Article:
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Tip: Understanding Rank

PEP-Web Tip of the Day

When you do a search, you can sort the results bibliographically alphabetical or by “rank”. What is Rank?

Rank refers to the search engine’s “best guess” as to the relevance of the result to the search you specified. The exact method of ranking used varies a bit depending on the search. In its most basic level, when you specify a single search term, rank looks at the density of the matches for the word in the document, and how close to the beginning of the document they appear as a measure of importance to the paper’s topic. The documents with the most matches and where the term is deemed to have the most importance, have the highest “relevance” and are ranked first (presented first).

When you specify more than one term to appear anywhere in the article, the method is similar, but the search engine looks at how many of those terms appear, and how close together they appear, how close to the beginning of the document, and can even take into account the relative rarity of the search terms and their density in the retrieved file, where infrequent terms count more heavily than common terms.

To see a simple example of this, search for the words (not the phrase, so no quotes):

unconscious communications

Look at the density of matches in each document on the first page of the hits. Then go to the last page of matched documents, and observe the density of matches within the documents.

A more complex search illustrates this nicely with a single page and only 15 matches:

counter*tr* w/25 “liv* out” w/25 enact*

There are a lot of word forms and variants of the words (due to the * wildcards) above that can match, but the proximity (w/25) clause limits the potential for matching. What’s interesting here though is how easily you can see the match density decrease as you view down the short list.

The end result of selecting order by rank is that the search engine’s best “guess” as to which articles are more relevant appear higher on the list than less relevant articles.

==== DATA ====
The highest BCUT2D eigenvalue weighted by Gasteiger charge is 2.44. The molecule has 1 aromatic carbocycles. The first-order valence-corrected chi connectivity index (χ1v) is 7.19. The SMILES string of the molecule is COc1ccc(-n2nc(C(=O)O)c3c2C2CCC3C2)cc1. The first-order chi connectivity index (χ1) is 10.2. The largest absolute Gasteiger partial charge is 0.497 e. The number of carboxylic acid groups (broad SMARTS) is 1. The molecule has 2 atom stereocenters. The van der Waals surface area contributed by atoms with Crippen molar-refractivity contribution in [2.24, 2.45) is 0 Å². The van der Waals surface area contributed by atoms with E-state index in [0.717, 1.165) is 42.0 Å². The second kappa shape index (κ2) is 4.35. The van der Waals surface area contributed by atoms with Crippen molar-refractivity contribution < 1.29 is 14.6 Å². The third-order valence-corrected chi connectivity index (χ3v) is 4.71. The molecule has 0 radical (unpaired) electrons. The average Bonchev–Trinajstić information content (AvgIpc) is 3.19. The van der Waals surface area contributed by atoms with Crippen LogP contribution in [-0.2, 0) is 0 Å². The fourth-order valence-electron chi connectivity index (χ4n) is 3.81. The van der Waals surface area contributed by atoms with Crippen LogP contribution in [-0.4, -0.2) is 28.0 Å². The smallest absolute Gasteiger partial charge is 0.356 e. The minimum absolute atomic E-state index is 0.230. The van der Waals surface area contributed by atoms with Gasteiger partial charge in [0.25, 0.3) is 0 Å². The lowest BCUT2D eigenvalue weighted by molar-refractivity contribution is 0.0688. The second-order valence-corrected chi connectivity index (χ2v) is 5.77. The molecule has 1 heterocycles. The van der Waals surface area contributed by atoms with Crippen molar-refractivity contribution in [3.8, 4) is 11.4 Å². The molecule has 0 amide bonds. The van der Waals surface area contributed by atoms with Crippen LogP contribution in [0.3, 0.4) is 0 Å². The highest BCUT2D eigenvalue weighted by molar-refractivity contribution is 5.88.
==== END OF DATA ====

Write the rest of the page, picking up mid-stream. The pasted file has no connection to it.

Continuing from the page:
For the complete list of tips, see PEP-Web Tips on the PEP-Web support page.

Kowalik, J.A. (2009). Émigré Analysts of the 1930s and their Loss of the Mother Tongue: Difficulties in Writing the History of Psychoanalysis in Southern California. Psychoanal. Hist., 11(1):75-90.
  

(2009). Psychoanalysis and History, 11(1):75-90

Émigré Analysts of the 1930s and their Loss of the Mother Tongue: Difficulties in Writing the History of Psychoanalysis in Southern California

Jill Anne Kowalik

Introductory Note

Jill Kowalik, PhD (1949-2003), Associate Professor of German at UCLA, a second-year candidate at the Los Angeles Psychoanalytic Society and Institute, presented the following paper as an introduction to the one day UCLA conference on ‘Psychoanalysis in Los Angeles: A Case of Cultural Transfer’ in conjunction with the 75th Anniversary Celebration of UCLA in January 1996. Jill died in 2003 of the breast cancer she had been diagnosed with in 1989. The essay was found among her posthumous writings. By the time of her death, Jill had published a book on German eighteenth-century literature, The Poetics of Historical Perspectivism (University of North Carolina Press, 1992), some 10 articles in professional journals, numerous reviews, and she was working on another book tentatively entitled Theology and Dehumanization, a literary study of the trauma of the Thirty Years War and the representation of melancholy and unresolved mourning in German literature of the eighteenth century. This study is to appear as a fragment in 2009 with Peter Lang, Berliner Beiträge. In the essay printed below, Jill Kowalik uses her double training in German language and literature and in psychoanalysis to question what role the émigré analysts’ sudden loss of their mother tongues played in their lives in their new country and in their functioning as analysts and founders of several of the Southern Californian Institutes. She maintains that a history using the methods of psychoanalysis and studying the traumas and the resulting vulnerabilities of the émigré analysts might offer a more differentiated and discerning history of psychoanalysis in Southern California than the available histories of institutional politics and the hagiographies of the European founders who brought psychoanalytic European culture to Southern California.

[This is a summary or excerpt from the full text of the book or article. The full text of the document is available to subscribers.]

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